Making sense of a blurred digital world
Tue 19 Jan 2016 | Lee Field
Technology has transformed the business world, changing the way we work and disrupting entire industries. How a business responds to this will determine who succeeds and who fails.
To take just one example, in just a few years cloud has evolved from niche, to providing a competitive advantage, to simply being the way business is done. In fact cloud is now so ubiquitous that half of businesses expect to use it for at least 75% of their workloads by 2017 .
IT is no longer a backroom function: it’s central to the way businesses operate, no matter what the country, no matter what the industry. But with that increased importance comes increased complexity and increased risk. The explosion of devices has led to an exponential increase in data. And as access to that data becomes easier and more flexible, it drives demand for more apps, more devices and more data. It’s a self-sustaining cycle, and the volume of data is predicted to grow at 40% a year for the next decade .
But who manages this data? Who secures the cloud? Who is liable in the event that something goes wrong?
While the enterprise grapples with these questions, criminals are becoming ever more sophisticated at exploiting weaknesses in cloud and the enterprise, at an estimated cost of $1.7 trillion globally in 2014 . Attacks can take just seconds to execute, and often take days to be discovered.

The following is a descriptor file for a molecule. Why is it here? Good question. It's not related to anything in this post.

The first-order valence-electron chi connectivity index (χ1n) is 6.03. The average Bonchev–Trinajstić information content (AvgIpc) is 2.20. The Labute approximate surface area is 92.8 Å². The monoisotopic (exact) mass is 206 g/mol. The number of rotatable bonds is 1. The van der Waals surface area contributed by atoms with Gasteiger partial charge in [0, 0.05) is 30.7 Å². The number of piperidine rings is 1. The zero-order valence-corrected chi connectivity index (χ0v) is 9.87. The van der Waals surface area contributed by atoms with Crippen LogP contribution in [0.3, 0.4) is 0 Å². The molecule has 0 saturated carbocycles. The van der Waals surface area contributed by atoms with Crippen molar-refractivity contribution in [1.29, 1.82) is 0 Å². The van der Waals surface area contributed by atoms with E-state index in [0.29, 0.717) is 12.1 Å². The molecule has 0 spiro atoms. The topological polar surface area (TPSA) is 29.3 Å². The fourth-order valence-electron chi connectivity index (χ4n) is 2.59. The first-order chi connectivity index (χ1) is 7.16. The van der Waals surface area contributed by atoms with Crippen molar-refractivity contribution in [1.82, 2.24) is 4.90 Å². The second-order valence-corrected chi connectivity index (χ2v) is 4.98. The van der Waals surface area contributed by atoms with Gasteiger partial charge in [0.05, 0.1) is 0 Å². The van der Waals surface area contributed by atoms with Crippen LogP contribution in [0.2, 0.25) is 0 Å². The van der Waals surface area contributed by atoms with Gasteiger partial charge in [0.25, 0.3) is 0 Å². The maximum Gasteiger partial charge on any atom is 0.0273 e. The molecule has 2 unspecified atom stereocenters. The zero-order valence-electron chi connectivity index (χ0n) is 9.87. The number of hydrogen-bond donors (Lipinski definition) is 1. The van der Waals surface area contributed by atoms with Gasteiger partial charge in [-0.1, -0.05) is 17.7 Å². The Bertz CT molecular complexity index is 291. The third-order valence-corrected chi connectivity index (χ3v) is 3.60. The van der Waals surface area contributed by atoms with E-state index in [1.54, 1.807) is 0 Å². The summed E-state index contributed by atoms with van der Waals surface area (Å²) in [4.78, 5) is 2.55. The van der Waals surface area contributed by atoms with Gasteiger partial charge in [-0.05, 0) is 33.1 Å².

It’s no longer enough to think of cloud, network and security as separate issues. In the new digital world the lines between them are blurred. What’s needed is a cohesive strategy that embraces the opportunities technology provides while mitigating the risk, deriving a competitive advantage.
At the heart of this is intelligent networking. Networks may not be glamorous, but they are the nervous system of any business, enabling virtually every digital task we carry out from sending an email to running an electricity grid.
But many networks are based on old technology, routing traffic from one box to another in an inefficient, expensive and increasingly fragile chain. Adding new functionality, or reallocating existing resources, can be a time consuming and costly process, and yet customers and employees increasingly expect instant results.
The only way to square this circle and deliver on the promise of anytime, everywhere computing is to adopt new business practices and new technologies like software defined networking, which IDC estimates will be worth almost $4bn in 2016. It’s a topic explored in a recent Verizon whitepaper. By building agility, flexibility, scalability and security into your network and your business, it’s possible to successfully navigate the blurred world.